Gadgets for humans

Here’s a different take on the use of drones: helping to save endangered wildlife in Kenya


The use cases for drones are expanding rapidly (Amazon took the cake when it announced plans to deliver packages via drones late last year), and now they’re being employed for something rather unique — wildlife conservation.

Airware, a Y Combinator alumnus startup that creates autopilot systems for drones, partnered with the Ol Pejeta Conservancy in Kenya in December to see if drones could help protect endangered rhinos and other wildlife from poachers. The two parties announced today that the tests were successful at “demonstrating that drones can be a viable tool for wildlife conservation” and they are starting to lay the groundwork for a long-term solution.

These drones, equipped with Airware’s autopilot platform and control software, helps to send real-time digital videos and thermal imaging feeds of animals, as well as poachers, to rangers on the ground. What’s more, the drone only requires minimal training — so a ranger can easily configure a flight plan using a simple mapping interface and launch a flight that is autonomous from launch to recovery.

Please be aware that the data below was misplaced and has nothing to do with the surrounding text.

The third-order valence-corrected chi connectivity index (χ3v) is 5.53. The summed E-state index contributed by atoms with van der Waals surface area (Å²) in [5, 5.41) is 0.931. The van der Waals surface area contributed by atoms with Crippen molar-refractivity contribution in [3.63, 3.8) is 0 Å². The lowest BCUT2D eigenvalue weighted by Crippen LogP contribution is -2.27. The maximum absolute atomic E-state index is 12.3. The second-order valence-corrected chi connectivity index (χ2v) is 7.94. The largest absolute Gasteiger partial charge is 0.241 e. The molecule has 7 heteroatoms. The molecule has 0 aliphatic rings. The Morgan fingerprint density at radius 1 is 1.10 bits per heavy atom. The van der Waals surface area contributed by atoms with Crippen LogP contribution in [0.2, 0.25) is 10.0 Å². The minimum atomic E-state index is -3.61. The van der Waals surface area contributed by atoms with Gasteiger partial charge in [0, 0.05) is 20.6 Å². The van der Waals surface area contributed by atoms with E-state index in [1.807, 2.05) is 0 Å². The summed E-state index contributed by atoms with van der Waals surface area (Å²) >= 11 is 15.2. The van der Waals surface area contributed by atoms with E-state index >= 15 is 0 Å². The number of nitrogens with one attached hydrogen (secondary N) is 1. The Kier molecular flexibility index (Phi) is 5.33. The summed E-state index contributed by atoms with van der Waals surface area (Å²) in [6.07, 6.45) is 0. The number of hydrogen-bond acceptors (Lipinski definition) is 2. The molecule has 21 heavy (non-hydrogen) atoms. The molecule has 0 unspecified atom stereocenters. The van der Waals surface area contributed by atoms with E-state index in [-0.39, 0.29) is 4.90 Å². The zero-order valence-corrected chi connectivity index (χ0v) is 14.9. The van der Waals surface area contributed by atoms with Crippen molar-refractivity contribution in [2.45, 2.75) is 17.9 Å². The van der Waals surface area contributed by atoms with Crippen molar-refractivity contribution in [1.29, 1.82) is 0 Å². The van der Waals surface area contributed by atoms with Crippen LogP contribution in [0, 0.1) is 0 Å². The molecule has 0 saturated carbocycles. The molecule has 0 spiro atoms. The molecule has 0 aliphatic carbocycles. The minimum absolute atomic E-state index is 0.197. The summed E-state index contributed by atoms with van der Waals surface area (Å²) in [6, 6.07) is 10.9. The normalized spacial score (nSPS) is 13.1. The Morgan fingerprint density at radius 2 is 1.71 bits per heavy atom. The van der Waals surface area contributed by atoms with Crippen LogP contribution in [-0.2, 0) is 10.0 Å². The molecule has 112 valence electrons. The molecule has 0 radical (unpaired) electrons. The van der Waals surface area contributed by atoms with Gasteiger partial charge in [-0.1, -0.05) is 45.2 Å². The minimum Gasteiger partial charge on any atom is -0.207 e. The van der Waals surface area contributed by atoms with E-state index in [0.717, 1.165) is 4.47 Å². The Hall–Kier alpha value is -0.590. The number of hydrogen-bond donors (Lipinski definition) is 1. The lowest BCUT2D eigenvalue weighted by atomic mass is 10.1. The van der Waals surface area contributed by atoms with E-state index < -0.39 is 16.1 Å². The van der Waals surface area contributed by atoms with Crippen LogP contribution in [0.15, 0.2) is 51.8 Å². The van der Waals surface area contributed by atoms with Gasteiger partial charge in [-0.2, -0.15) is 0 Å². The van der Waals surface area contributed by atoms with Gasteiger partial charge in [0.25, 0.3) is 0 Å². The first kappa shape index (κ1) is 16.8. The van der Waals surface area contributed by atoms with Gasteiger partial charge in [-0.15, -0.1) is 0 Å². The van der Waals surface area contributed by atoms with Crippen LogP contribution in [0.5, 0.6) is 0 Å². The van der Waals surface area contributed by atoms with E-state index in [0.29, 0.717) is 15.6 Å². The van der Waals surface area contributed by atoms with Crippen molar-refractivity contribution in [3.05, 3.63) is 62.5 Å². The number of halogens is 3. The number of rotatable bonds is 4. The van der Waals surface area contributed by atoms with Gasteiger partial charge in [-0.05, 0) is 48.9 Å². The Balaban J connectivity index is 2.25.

In the case of any poaching-related incident, these drones can also signal for a security team to be deployed.

“And given its cost efficiencies relative to conventional aircraft, the technology will also make it possible for the conservancy to conduct wildlife censuses more frequently and at a fraction of the cost, providing more reliable data for managing its animal population,” Airware notes.

Airware CEO Jonathan Downey acknowledges that right now, the testing stage is just over — and there’s still much development to be done. However, “we’re extremely encouraged and quite proud to be pioneering drones that can preserve some of our planet’s most threatened species,” Downey says.

Headline image via Tony Karumba/AFP/Getty Images

Published January 14, 2014 — 07:26 UTC